According to a research study by Michelle McQuaid, a world leader in positive psychology interventions in the workplace, 65% of Americans say a better boss would make them happy while 35% would choose a pay raise.
Although that is an astounding statistic, I get it.
We often ask participants in our leadership development workshops to reflect on the best boss they’ve ever had. It’s interesting to hear people share the good and bad characteristics of their managers. I usually end up hearing the same things over and over again.
Here’s my story:
Over 10 years ago, I worked for a man named “Bob” (I’ve changed names to protect the innocent). Bob was a municipal leader with more than 30 years of experience. His technical abilities were superior, whether it be his prowess in balancing a budget, interpreting laws and rules, or managing a diverse and highly qualified leadership staff. But it was the soft skills I learned from Bob, and what I learned about him, that have stayed with me to this day. He gave me lasting lessons on leadership with a heart and a soul.
Here’s how Bob was different than any other manager I’ve had…
He trusted me. I will always remember what he said to me after assigning a very difficult project: “I’d rather reel you back in than have to push you out.” That made me feel confident and trusted. Better yet, when I stumbled by sharing some information with the community too early, he had my back. A leader for a very long time, he knew that trust is at the core of leadership.
He got to know me personally. Beyond knowing what I wanted to accomplish professionally, Bob asked about my family. He cared enough to ask questions about my husband and my children, and I had the pleasure of learning about his. He didn’t practice what my father always preached, “don’t spend any time outside of work with your direct reports”. He liked to go to family backyard barbecues. This created a deeper personal connection that was like money in the bank when things got rocky. As Barry Posner, co-author of The Leadership Challenge says, “People are just more willing to follow someone they like and trust.”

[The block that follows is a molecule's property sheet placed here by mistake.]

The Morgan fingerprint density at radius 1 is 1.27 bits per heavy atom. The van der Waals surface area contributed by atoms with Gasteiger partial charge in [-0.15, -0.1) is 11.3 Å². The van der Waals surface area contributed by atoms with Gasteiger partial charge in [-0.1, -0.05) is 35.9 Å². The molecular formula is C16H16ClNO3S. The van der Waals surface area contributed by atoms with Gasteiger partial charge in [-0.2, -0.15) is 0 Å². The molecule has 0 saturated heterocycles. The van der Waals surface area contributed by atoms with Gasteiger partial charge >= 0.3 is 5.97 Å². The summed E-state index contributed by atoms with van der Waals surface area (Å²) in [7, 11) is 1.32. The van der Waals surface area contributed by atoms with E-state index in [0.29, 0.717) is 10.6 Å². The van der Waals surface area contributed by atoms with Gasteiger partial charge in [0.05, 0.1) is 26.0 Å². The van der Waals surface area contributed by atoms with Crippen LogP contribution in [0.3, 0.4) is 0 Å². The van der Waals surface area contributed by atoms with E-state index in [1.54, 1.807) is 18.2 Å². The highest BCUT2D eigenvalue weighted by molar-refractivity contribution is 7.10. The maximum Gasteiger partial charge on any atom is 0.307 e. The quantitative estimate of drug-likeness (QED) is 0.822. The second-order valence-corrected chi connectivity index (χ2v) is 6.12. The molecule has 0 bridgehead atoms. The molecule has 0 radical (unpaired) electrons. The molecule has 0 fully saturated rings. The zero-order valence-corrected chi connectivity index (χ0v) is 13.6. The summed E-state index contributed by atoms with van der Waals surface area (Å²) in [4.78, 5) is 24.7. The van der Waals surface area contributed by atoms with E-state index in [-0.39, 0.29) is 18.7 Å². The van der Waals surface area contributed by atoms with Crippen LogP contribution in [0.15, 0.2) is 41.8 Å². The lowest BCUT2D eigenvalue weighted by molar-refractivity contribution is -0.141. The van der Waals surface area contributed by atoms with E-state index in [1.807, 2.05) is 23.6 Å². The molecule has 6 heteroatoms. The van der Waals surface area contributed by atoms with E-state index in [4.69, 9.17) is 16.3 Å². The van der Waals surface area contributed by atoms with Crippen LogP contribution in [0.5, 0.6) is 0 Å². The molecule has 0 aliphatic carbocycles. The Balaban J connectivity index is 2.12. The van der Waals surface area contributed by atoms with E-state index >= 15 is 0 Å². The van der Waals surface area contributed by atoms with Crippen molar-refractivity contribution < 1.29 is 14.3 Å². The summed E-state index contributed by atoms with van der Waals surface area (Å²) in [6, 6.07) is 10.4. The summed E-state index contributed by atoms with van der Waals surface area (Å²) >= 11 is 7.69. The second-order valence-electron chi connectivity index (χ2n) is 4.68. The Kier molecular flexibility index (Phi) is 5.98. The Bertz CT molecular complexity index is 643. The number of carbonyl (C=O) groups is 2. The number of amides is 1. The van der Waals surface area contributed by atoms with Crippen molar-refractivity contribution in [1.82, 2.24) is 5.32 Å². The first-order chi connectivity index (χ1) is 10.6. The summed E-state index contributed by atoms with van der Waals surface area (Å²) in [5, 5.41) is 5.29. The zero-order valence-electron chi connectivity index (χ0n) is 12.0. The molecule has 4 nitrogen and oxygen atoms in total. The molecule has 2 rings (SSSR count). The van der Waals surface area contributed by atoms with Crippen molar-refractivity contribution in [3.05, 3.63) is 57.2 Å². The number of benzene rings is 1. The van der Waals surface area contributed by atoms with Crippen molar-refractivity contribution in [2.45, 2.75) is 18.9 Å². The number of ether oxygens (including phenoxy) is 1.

He talked about our vision often. I had worked for two previous city managers who had accomplished great thing during their tenures. This manager distinguished himself by starting to share a vision for our organization in addition to honoring the elected officials’ vision for our community. Right away I understood how much he valued transparency, forthrightness and respect in how we operated as public servants. He walked the talk and made his vision and values live in the organization. That is one of the jobs of a great leader!
Although he had strong technical skills, it was these “other” skills that set him apart as a leader for me. Common sense? Maybe, but not always common practices. I made it my personal goal to become a better leader and take what I’ve learned from Bob to work with my own staff. By being intentional about it, I found that I could authentically practice those behaviors in my own way.
I never told this man that he was my best boss. He gave me such confidence that I left to start managing my own city and now we are out of touch. If you have a great boss, make today the day you shout it from the rooftops!
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